University Press Roundup

Welcome to our weekly roundup of the best articles from the blogs of academic publishers! As always, if you particularly enjoy something or think that we missed an important post, please let us know in the comments. (And look back at our University Press Roundup Manifesto to see why we do this post every Friday.)

Topicality has been the order of the day for many university press blogs this week. ‘Fake news’ was unpacked at the Oxford University Press blog by historian and researcher James W. Cortada, who traces the path of false information in American politics and life all the way back to 1796, and follows it through scandals to do with President Andrew Jackson, the manufacture and advertising of cigarettes, and Facebook. The Stanford University Press also addressed historical precedents for current affairs with a post by Jeffrey Dudas, recently the author of Raised Right: Fatherhood in Modern American Conservatism, tracing the paternalism of American politics from Jackson to Trump.

Other posts of current interest included one by Kevin W. Saunders at the Cambridge University Press blog, who unpacks evidence that, according to various metrics, the United States “is no longer a fully functioning democracy.” At the University of California Press blog, CUNY’s Amy Adamczyk pulled together a fascinating series of data to explore the various financial, political, and religious factors which seem to affect any given country’s public attitudes towards homosexuality. And the Johns Hopkins University Press celebrated two of its journals whose work has particular relevance to Women’s History Month.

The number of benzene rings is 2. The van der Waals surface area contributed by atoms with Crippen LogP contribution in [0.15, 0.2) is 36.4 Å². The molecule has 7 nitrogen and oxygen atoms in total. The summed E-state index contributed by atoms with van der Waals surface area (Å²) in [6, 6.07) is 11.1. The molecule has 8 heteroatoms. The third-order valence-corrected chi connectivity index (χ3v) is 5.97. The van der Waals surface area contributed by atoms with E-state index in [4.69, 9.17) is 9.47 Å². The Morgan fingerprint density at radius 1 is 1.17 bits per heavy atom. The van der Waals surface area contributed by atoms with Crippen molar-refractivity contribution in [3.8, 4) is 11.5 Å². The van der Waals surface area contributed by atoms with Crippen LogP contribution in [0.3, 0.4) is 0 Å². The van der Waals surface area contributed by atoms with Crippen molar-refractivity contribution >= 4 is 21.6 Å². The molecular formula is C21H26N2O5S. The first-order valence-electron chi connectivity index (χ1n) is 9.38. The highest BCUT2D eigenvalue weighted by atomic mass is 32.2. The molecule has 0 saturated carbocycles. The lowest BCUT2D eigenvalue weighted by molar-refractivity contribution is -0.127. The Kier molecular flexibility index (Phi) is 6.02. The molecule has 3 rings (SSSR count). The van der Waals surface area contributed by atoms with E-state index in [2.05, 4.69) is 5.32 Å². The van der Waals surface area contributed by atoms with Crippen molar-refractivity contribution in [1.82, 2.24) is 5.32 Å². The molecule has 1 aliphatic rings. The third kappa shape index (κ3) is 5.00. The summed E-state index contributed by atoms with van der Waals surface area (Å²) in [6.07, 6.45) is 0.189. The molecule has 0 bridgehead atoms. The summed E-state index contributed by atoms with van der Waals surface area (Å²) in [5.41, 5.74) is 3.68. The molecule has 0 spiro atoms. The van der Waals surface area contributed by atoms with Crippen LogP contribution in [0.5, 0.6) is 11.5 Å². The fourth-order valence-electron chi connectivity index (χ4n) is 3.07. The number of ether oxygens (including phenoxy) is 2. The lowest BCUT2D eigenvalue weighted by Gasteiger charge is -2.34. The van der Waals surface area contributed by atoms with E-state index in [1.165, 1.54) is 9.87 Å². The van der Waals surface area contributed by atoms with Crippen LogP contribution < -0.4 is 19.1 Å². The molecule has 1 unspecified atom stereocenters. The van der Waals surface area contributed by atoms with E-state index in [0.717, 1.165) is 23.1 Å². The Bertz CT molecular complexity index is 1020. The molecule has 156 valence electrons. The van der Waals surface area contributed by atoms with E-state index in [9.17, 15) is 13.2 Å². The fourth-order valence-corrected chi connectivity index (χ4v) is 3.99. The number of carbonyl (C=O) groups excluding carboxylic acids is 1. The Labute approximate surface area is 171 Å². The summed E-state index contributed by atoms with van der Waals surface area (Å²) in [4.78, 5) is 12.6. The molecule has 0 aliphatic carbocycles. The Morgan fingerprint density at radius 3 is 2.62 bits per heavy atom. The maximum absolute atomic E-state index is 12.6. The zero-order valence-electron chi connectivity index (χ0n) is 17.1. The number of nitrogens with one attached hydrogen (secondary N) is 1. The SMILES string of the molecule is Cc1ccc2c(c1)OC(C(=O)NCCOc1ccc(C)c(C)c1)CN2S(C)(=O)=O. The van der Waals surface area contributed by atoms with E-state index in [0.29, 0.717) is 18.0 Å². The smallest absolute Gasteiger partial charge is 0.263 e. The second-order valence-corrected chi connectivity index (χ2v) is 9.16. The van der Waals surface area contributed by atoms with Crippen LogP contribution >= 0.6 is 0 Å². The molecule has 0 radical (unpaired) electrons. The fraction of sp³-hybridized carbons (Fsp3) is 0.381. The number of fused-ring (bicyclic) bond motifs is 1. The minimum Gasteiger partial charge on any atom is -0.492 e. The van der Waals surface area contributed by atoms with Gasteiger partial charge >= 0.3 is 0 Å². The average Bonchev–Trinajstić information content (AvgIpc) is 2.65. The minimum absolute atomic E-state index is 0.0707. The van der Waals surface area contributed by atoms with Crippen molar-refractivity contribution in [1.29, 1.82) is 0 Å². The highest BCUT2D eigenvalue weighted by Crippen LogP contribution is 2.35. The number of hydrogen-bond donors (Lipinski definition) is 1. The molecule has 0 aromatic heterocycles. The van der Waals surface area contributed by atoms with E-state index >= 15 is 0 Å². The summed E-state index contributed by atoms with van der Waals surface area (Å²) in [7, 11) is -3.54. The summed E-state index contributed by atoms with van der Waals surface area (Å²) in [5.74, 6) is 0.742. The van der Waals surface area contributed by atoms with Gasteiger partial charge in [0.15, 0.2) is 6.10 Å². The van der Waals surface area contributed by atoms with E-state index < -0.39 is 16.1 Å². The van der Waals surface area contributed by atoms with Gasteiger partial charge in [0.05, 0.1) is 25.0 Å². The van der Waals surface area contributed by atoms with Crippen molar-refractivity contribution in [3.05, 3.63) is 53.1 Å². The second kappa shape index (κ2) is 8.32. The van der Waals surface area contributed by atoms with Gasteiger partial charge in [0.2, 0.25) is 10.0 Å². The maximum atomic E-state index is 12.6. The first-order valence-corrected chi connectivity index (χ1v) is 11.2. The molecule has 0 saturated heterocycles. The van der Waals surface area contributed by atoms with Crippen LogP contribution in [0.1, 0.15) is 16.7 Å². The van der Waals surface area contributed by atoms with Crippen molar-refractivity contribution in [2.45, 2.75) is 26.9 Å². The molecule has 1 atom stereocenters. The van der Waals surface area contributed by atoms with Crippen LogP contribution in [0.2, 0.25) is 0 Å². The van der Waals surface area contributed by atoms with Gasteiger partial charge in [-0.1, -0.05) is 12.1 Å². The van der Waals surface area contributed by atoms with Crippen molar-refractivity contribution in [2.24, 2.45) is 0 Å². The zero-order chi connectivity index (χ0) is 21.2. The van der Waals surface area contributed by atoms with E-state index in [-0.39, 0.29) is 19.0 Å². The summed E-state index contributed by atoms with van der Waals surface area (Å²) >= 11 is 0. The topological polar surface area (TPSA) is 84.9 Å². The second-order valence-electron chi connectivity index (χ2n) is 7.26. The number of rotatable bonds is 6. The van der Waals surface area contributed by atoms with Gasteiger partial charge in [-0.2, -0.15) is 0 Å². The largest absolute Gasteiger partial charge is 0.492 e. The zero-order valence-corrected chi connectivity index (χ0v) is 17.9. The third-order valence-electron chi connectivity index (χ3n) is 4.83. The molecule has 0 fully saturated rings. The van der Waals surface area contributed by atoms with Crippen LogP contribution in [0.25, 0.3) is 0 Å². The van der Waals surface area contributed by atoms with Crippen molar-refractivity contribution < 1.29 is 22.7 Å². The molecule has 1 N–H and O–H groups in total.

From the grab-bag of the eye-catching and the odd: as Americans around the country shifted their clocks to Daylight Savings Time, the Harvard University Press featured an excerpt of Charles W. J. Wither’s book Zero Degrees: Geographers of the Prime Meridian (2017), which answers questions about how and why the prime meridian was set at Greenwich, in the United Kingdom, instead of anywhere else in the world. And the University of Chicago featured part of an Atlantic review of their author Simon Goldhill’s fascinating new book A Very Queer Family Indeed: Sex, Religion, and the Bensons in Victorian Britain, about a prominent family replete with intrigue and what was then considered sexual deviancy.

And in bricks-and-mortar press news, the Fordham University Press this week described their move to new offices in Manhattan. And if you’re looking for a potential internship, the University of Georgia Press and the University Press of Mississippi are both accepting applications!

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